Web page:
Why Pilots Can Use iPads While They're Flying Your Plane And You Can't

Slowly but surely, Australian airlines have been replacing cumbersome paper-based processes with tablets and smartphones for staff.

Qantas last year began rolling out some 2000 iPads to Airbus and Boeing pilots to replace about 20kg of paper flight plans, manuals and charts.

Meanwhile, US-based Delta Air Lines this month armed 19,000 flight attendants with Nokia Lumia smartphones for selling food and beverages via a wifi network in flight.

An Qantas pilots keep their iPads switched on throughout the flight.

So why can’t passengers, during take-off and landing?

The Civil Aviation Safety Authority explains:

Passenger use of electronic devices is quite different. The airlines prohibit that as a means of reducing the risk of random electronic interference with aircraft systems.

Lots of different devices operating all over the aircraft at different times can produce unknown results.

The devices in the cockpit are known.

CASA does not dictate exactly which devices pilots should use but provides guidelines about screen size and performance capabilities.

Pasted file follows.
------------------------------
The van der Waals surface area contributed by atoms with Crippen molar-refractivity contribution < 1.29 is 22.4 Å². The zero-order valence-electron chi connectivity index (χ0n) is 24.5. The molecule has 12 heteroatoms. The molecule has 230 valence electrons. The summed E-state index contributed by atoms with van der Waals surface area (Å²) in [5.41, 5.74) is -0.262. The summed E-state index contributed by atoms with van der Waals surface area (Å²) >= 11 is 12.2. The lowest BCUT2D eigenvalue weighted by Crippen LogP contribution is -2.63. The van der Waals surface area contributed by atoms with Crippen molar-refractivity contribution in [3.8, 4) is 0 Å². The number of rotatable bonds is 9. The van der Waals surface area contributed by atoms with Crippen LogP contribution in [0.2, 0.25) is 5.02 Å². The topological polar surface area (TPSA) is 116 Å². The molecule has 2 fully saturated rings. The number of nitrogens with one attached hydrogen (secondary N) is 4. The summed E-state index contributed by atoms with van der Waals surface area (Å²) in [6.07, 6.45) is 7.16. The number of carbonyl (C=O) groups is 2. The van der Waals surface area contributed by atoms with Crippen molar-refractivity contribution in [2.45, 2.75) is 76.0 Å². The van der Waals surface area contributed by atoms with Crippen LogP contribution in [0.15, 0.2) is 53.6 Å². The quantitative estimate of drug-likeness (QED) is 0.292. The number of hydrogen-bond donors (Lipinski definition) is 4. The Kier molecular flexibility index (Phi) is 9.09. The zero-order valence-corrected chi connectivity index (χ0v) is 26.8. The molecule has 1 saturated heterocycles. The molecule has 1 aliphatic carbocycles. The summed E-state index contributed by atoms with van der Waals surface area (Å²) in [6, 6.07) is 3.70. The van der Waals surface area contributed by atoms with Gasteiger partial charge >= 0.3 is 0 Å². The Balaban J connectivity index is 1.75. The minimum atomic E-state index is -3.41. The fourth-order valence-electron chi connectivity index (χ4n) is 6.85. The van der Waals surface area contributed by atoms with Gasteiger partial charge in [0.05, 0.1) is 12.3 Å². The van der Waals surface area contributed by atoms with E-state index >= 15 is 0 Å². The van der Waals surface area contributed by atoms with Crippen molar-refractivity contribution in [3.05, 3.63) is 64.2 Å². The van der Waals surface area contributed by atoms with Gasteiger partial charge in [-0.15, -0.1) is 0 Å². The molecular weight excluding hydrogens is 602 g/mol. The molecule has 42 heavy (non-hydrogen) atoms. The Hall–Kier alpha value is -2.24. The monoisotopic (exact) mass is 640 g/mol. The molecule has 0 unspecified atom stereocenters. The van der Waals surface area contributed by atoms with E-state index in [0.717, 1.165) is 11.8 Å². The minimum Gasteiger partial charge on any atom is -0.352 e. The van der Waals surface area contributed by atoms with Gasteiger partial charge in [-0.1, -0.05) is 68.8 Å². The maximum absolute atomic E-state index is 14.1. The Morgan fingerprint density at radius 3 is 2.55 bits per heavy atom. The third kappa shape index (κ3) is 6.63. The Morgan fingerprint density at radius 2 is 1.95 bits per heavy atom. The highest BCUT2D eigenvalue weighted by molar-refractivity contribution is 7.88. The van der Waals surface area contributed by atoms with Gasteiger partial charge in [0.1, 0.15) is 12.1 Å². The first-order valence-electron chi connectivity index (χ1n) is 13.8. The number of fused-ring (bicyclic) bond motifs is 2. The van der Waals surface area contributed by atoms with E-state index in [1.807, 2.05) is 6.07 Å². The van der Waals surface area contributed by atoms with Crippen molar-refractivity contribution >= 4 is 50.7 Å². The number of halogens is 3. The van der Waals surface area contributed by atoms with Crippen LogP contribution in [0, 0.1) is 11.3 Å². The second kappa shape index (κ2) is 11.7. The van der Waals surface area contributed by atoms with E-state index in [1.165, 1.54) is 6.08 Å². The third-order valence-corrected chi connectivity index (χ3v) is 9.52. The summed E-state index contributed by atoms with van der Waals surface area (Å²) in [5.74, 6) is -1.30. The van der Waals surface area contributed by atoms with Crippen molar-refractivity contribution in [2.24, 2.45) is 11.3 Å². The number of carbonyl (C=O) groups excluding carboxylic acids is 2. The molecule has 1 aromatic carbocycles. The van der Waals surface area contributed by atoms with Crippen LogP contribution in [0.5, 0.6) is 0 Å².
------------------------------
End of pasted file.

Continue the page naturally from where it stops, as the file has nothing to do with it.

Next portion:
A Qantas spokesman said the airline had worked closely with CASA in developing the iPad program, and received approval “specifically for the use of iPads in a particular configuration”.

Qantas pilots’ iPads are not connected to the internet throughout the flight.

Last month, ANU engineering doctoral candidate Hamza Bendemra wrote on The Conversation that even in airplane mode, personal electronic devices still emit some electromagnetic radiation that may interfere with aircraft systems.

The signals have been blamed for interfering with aircraft avionics display units and navigation systems, potentially distracting the crew at crucial times.

New-generation aircraft tend to be better shielded from electromagnetic interference, Bendemra wrote, but passengers don’t always know how old an aircraft is.

The US Federal Aviation Administration has been considering relaxing some of the rules that prohibit the use of electronic devices at certain times in-flight, and changes are likely to trickle through to Australia’s CASA as well.

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